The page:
Creating a Historic Site Lesson Plan
by the Civil War Trust
Length of Time: 6-7 class days
1. To understand why some historic sites are preserved.
2. To learn the meaning of historic significance.
3. To understand that historic sites are unique and non-renewable resources that must be preserved since they cannot be replaced.
1. Students will list aloud 3 qualities of a historic site.
2. Students will choose a location and provide a written argument for the site’s historical significance.
3. Students will gather artifacts appropriate to their historical site.
4. Students will present their site as a historical location in an exhibit format.
4. The internet
Anticipatory Set/Hook as well as Activity 1
Ask your students to suggest some historic sites. Make a list on the blackboard and discuss with the class what each of the sites has in common. (For example: each site is located where something important occurred, the site has visitors, in general the staff at a historic site try to keep the place looking the way it did at the time of the event, there is usually a museum or signs to interpret the event.)
What does important mean (historical significance)?
How do historians know something important happened at a site?
What makes a place a historic site?
What can historic sites teach us?
Split the class into teams of five students. Have each team pick a place to declare a historic site. This could be a student's birthplace, the school gym where a big basketball game occurred, or even the local mall where Santa's workshop was set up in December. They should be prepared to defend their choice on the basis of historic significance. The teams should decide what historic event to interpret and conduct research to prove that the event occurred and to determine objectively exactly what happened. They can conduct oral histories by talking to their parents or fellow students, check photo albums, letters, newspapers at the library, etc.
The teams should collect "artifacts" that were on site when the event occurred and primary source documents that tell the story of the event and the site. The students should consider what story these artifacts and documents tell and write exhibit labels to accompany them.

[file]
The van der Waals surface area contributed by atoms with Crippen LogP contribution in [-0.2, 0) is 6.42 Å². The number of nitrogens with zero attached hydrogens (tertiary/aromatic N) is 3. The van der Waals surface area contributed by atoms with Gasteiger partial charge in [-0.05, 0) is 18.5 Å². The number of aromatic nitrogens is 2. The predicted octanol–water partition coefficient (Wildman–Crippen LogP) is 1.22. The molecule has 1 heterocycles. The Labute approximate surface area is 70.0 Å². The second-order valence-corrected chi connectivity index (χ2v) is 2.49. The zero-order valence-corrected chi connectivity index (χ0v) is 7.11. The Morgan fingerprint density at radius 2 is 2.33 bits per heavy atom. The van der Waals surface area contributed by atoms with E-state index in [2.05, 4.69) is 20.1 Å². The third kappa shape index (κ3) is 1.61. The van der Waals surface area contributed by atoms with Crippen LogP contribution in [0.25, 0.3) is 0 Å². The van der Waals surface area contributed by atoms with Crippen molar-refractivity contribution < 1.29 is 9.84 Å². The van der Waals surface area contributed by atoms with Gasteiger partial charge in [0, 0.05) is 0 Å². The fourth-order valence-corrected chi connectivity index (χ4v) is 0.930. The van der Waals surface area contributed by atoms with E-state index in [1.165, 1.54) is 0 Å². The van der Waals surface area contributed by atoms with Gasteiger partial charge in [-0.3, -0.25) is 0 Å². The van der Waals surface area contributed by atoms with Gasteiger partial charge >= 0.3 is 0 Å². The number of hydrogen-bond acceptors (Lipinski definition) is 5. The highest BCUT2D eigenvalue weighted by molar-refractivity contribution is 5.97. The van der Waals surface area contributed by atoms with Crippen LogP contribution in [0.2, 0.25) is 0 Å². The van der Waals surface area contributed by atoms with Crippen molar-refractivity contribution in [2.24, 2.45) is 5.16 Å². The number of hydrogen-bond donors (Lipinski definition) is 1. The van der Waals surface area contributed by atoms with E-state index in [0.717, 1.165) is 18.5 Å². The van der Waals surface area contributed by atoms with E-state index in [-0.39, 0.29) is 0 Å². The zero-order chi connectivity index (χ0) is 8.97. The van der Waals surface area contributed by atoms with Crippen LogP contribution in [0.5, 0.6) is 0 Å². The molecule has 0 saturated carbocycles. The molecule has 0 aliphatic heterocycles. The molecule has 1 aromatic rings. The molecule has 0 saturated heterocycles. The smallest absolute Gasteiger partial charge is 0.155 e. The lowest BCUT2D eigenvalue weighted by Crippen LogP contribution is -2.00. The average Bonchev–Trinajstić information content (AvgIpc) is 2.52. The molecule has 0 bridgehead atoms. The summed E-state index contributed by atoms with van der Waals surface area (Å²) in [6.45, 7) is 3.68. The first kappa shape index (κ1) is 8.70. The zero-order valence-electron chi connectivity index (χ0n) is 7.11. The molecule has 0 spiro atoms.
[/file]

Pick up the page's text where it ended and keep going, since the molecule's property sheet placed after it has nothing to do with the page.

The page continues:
Each team should draw two maps of the site, one as it is now, and one as it was when the event occurred.
The teams should make signs to hang at the site, interpreting it. They should design and draw or build out of clay a monument to be placed on or near the site for visitors, and they should create a brief tour for guides to give.
The teams should present their historic sites to the class, discussing how each artifact, sign, map, and monument will help visitors to understand and learn from the event that occurred on their site.
After the presentations, discuss why it is important that the historic site be located where the event occurred.
The presentations are given in the classroom. Would actually visiting the site provide a different kind of experience?
Would it be any easier or more fun to learn on-site than to study the site in the classroom? Would a tour of any place be the same as going to the original place? How would they feel if someone destroyed the site? What would be lost?
Go back to the objectives, and make sure that each of your students has met the objectives.
1. Only choose one of the activities
2. Place students with peers who can assist them in their areas of need
3. Provide examples or outlines for maps, signs, or monuments